It was after Mohib Ullah scored his first political victories that the death threats began for real. On a recent morning, the Rohingya refugee spoke with Reuters in the Bangladesh camp where he lives. He read the latest warning, sent over the WhatsApp messaging app.
“Mohib Ullah is a virus of the community,” he read. “Kill him wherever he is found.”
The 44-year-old leads the largest of several community groups that have formed since more than 730,000 Rohingya Muslims sought refuge in Bangladesh. They fled to escape a campaign of severe attacks by Myanmar’s military beginning in August 2017.
Myanmar’s government has ordered increasingly severe restrictions against the minority ethnic group for many years, including denying them citizenship.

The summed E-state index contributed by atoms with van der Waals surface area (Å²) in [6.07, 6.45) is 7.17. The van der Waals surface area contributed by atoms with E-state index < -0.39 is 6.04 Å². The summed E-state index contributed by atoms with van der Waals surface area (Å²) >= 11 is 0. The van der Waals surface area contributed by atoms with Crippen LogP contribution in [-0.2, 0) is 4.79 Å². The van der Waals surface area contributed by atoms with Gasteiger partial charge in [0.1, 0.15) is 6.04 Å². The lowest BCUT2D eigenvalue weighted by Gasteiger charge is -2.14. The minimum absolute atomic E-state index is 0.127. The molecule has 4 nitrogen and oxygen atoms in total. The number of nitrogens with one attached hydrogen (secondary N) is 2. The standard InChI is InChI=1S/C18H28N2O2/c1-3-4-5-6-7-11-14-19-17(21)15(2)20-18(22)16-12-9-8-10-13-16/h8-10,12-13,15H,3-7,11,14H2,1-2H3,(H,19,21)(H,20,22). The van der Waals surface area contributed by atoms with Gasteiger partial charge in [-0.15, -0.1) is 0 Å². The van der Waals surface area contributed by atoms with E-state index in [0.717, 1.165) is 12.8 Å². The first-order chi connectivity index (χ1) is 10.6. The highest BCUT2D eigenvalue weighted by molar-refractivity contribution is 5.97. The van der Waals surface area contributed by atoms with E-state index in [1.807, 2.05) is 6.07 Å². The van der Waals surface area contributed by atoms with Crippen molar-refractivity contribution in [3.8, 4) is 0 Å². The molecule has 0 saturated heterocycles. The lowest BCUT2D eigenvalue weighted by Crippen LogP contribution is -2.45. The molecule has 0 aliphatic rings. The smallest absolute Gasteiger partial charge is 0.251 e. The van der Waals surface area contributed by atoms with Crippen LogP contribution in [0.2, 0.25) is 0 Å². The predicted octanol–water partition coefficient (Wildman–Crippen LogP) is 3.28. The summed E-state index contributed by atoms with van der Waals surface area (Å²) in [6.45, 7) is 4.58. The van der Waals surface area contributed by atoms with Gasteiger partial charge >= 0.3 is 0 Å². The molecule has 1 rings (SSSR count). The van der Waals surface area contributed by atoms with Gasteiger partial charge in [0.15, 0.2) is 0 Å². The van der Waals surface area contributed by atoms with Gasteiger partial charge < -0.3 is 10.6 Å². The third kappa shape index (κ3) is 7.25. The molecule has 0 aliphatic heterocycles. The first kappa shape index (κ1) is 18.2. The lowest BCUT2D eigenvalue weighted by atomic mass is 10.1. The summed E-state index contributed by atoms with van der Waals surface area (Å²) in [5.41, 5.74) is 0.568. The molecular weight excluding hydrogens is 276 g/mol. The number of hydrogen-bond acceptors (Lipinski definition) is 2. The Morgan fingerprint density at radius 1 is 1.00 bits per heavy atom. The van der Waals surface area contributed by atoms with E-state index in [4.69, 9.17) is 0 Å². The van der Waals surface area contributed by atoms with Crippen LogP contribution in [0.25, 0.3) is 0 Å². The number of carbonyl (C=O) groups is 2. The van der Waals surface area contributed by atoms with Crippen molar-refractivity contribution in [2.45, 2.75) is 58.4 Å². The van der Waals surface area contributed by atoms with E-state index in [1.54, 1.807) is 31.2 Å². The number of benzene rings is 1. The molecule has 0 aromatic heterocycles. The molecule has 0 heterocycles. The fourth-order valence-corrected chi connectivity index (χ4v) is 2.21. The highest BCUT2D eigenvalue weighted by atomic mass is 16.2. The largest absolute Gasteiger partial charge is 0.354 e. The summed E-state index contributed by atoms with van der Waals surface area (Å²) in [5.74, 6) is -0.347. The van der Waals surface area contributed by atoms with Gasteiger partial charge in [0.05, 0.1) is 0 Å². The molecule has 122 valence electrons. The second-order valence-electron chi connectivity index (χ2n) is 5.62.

A new civil society is growing among the Rohingya in the refugee camps in Bangladesh’s Cox’s Bazar area. Some refugee campaigners are seeking justice for reported violence in Myanmar. A small group of women are working for increased rights for females. Others are simply working to improve life in the settlement that is now home to more than 900,000 people.
But several refugees told Reuters reporters that, along with the political awakening, violence has increased at the camps. They say militants and religious conservatives are competing for power. The refugees describe increasing fear in the camps, where armed men have raided shelters at night, kidnapped critics and warned women against violating conservative Islamic traditions.
The Arakan Rohingya Salvation Army, or ARSA, is active in the camps, refugees say. So are several other armed groups. ARSA is also known as Harakah al-Yaqin -- the movement of faith.